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As the push for more women at the top continues, one business school in the US has decided to tackle the issue at MBA level. In a course titled Developing Women Leaders: Cultivating your Human and Social Capital, Georgetown University McDonough School of Business aims to help women succeed in the workplace after graduation.
While executive education now offers numerous opportunities to focus on women’s issues, specialised courses at the MBA level are rare. The course at McDonough is based on research that showed that three activities help in empowering women: rigorous research documenting gender dynamics; active workshops on the practical skills women need in their careers; and listening to other women.
“We have had decades of women graduating from business school and entering the workplace. Obviously business as usual is not working,” says Catherine Tinsley, who created the six-week course following her work on the Georgetown University Women’s Leadership Initiative, a networking programme that aims to connect female students with established female leaders. “Looking at the research, there are a lot of subtle skills that will help women advance – how to negotiate for a rise, for example.”
On the first class, offered to second-year MBA students, 30 women have enrolled from the full female cohort of 81. Kristen McGrath is one of them and says she joined for two reasons: her experience working with Prof Tinsley on the GUWLI and her belief that she will encounter problems in the workplace when she graduates this summer.
The problems relate to the ‘double bind,’ Ms McGrath explains. This means that while strong leaders are expected to be assertive, women are supposed to be feminine as well.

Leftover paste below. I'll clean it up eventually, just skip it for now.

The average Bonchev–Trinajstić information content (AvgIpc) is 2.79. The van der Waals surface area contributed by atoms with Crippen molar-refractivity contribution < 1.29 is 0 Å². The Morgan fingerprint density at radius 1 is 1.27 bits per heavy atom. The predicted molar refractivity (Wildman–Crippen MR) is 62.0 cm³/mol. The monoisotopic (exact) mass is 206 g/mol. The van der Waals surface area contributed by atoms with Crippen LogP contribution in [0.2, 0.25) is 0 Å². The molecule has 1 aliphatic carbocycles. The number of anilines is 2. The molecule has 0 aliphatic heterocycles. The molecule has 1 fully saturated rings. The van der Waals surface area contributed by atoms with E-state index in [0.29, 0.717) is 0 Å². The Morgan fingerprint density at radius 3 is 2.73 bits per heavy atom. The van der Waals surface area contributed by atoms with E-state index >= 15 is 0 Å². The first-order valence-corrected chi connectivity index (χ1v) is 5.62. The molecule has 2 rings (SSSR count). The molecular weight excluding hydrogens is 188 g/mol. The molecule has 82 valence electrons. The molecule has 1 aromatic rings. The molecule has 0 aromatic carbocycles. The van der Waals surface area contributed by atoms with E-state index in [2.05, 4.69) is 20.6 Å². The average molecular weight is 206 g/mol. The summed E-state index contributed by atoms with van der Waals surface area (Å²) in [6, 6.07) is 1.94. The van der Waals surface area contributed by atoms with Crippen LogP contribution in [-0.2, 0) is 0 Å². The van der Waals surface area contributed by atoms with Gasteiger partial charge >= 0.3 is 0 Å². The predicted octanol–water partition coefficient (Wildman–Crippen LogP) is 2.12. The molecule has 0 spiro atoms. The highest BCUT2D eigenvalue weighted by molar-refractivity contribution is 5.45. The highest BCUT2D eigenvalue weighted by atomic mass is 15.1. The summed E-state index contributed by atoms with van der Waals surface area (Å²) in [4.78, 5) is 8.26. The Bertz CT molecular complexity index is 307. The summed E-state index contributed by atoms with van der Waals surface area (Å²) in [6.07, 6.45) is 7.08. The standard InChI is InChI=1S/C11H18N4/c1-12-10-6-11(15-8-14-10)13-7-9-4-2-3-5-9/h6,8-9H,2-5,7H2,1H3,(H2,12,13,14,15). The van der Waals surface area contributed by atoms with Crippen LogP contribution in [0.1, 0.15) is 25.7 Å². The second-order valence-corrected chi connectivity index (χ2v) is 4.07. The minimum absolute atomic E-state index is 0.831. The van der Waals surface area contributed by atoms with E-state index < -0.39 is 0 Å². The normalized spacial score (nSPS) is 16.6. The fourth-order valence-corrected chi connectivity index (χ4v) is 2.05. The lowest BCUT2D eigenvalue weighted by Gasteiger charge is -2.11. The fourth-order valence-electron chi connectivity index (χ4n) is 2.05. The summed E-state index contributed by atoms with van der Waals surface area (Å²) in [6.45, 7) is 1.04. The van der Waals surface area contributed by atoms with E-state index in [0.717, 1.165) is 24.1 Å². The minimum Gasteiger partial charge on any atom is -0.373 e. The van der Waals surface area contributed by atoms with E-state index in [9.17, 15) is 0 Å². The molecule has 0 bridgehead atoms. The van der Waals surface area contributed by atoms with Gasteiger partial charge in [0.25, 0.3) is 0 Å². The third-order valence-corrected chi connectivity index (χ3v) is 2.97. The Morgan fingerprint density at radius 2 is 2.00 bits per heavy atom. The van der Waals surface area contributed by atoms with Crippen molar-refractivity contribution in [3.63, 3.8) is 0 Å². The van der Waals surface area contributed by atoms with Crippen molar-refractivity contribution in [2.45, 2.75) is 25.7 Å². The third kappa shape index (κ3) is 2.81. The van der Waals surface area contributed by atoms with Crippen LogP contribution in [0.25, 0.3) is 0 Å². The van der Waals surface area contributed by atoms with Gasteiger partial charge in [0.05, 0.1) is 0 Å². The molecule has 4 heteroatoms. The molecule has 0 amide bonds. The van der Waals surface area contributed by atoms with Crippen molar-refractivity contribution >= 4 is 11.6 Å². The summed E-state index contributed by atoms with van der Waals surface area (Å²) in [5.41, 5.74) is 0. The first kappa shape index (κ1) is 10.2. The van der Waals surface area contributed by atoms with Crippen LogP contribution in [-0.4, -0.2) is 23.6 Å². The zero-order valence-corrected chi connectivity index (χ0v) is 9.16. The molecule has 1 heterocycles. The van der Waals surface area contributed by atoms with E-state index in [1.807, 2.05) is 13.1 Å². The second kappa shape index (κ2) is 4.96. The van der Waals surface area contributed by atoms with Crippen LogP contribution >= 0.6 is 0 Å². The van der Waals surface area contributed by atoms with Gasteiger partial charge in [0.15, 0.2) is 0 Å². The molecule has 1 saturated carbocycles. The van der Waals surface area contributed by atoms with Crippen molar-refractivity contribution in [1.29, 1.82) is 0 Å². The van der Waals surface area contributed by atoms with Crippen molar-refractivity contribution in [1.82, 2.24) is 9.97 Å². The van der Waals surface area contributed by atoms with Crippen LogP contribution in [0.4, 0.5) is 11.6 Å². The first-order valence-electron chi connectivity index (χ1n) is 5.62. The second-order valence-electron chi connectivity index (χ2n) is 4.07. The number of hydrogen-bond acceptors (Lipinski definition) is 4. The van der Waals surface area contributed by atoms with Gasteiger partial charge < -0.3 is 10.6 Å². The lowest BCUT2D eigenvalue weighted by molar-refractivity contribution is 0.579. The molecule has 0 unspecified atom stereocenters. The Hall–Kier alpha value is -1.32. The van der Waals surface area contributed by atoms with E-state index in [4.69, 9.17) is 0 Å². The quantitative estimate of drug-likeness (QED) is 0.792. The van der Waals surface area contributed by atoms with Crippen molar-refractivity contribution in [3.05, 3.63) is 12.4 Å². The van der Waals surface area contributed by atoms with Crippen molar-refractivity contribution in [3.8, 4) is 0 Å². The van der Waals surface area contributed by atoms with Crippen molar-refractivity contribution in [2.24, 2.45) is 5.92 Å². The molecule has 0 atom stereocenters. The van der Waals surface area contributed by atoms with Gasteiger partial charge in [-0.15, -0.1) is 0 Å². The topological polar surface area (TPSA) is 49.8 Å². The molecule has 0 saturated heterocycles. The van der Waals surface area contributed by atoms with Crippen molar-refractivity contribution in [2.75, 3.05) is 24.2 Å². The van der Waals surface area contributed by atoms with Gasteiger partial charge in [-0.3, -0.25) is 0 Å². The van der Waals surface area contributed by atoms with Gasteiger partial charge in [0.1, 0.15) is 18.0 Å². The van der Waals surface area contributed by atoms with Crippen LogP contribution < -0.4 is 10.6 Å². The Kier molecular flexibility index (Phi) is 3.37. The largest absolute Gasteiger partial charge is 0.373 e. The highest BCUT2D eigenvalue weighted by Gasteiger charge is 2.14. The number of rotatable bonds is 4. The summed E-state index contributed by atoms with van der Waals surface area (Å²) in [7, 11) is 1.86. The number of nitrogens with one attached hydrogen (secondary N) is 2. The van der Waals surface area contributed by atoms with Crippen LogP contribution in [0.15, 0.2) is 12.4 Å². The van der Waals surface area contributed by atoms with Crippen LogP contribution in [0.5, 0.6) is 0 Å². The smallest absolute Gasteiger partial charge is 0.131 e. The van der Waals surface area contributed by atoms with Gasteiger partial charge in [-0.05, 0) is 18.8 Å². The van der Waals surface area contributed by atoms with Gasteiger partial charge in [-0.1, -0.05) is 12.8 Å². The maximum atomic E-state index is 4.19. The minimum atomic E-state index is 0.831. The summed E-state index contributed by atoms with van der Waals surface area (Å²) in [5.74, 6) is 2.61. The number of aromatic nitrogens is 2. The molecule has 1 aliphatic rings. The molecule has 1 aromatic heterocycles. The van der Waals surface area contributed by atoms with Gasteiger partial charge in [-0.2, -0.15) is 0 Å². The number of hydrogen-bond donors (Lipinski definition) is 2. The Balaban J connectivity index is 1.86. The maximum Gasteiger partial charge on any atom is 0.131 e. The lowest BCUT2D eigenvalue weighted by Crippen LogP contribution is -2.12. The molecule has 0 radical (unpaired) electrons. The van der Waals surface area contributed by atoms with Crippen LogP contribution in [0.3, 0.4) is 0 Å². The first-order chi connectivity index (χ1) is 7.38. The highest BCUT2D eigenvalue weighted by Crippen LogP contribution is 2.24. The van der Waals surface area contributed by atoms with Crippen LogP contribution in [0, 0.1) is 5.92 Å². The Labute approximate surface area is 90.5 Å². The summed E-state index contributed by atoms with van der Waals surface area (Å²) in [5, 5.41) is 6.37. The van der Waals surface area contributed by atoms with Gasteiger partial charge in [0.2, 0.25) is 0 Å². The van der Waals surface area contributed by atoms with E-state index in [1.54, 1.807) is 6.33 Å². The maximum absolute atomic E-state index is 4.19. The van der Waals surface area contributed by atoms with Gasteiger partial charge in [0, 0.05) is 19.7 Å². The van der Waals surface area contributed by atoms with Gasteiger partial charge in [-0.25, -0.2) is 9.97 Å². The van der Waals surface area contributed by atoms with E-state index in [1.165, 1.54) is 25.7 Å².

So far, Ms McGrath believes she has benefited most from the active workshops. “I volunteered to do a visionary exercise in front of the class – what I would tell myself in five years,” she says. “It was a powerful experience, knowing where I want to go and how to prepare myself.”
Ms McGrath has also noticed a marked difference in her classmates’ behaviour. “In general, I’m not necessarily shy to raise my hand and express my opinion but other women hesitate. In this class, however, things are much more open and dynamic – everyone is speaking up and sharing their stories,” she says.
In the spirit of diversity, the course is also open to the school’s 164 male students in the second-year MBA cohort, but so far none have enrolled. Prof Tinsley admits this has proved somewhat of a blessing. “I’ve had so much fun walking into a class full of women. I never realised there would be a difference but I do feel freer to explore ideas and not have everything so rigorously researched.”
All the same, Prof Tinsley does hope men will eventually choose to join the course. “It would be interesting and challenging to include them – it is a dialogue that needs to take place,” she says. “Men need to be open to the discussion of gender issues and explore what those issues mean to them.” With its focus on creating a culture that maximises human talent, techniques taught on the course will also apply to men keen to advance their own careers.
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